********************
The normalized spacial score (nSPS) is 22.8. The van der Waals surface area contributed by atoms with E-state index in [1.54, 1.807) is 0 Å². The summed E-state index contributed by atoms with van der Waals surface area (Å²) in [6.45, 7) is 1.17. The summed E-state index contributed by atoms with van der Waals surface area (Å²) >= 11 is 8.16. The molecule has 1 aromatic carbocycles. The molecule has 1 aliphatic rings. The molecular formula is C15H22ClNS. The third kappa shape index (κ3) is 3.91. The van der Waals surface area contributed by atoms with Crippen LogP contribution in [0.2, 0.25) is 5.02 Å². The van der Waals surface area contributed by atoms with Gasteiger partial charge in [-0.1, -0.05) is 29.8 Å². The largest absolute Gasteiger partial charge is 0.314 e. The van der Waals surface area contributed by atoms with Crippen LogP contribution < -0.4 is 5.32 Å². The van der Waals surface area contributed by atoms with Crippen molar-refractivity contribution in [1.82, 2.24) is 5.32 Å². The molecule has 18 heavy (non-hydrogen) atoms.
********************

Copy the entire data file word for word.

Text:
The normalized spacial score (nSPS) is 22.8. The van der Waals surface area contributed by atoms with E-state index in [1.54, 1.807) is 0 Å². The summed E-state index contributed by atoms with van der Waals surface area (Å²) in [6.45, 7) is 1.17. The summed E-state index contributed by atoms with van der Waals surface area (Å²) >= 11 is 8.16. The molecule has 1 aromatic carbocycles. The molecule has 1 aliphatic rings. The molecular formula is C15H22ClNS. The third kappa shape index (κ3) is 3.91. The van der Waals surface area contributed by atoms with Crippen LogP contribution in [0.2, 0.25) is 5.02 Å². The van der Waals surface area contributed by atoms with Gasteiger partial charge in [-0.1, -0.05) is 29.8 Å². The largest absolute Gasteiger partial charge is 0.314 e. The van der Waals surface area contributed by atoms with Crippen LogP contribution < -0.4 is 5.32 Å². The van der Waals surface area contributed by atoms with Crippen molar-refractivity contribution in [1.82, 2.24) is 5.32 Å². The molecule has 18 heavy (non-hydrogen) atoms.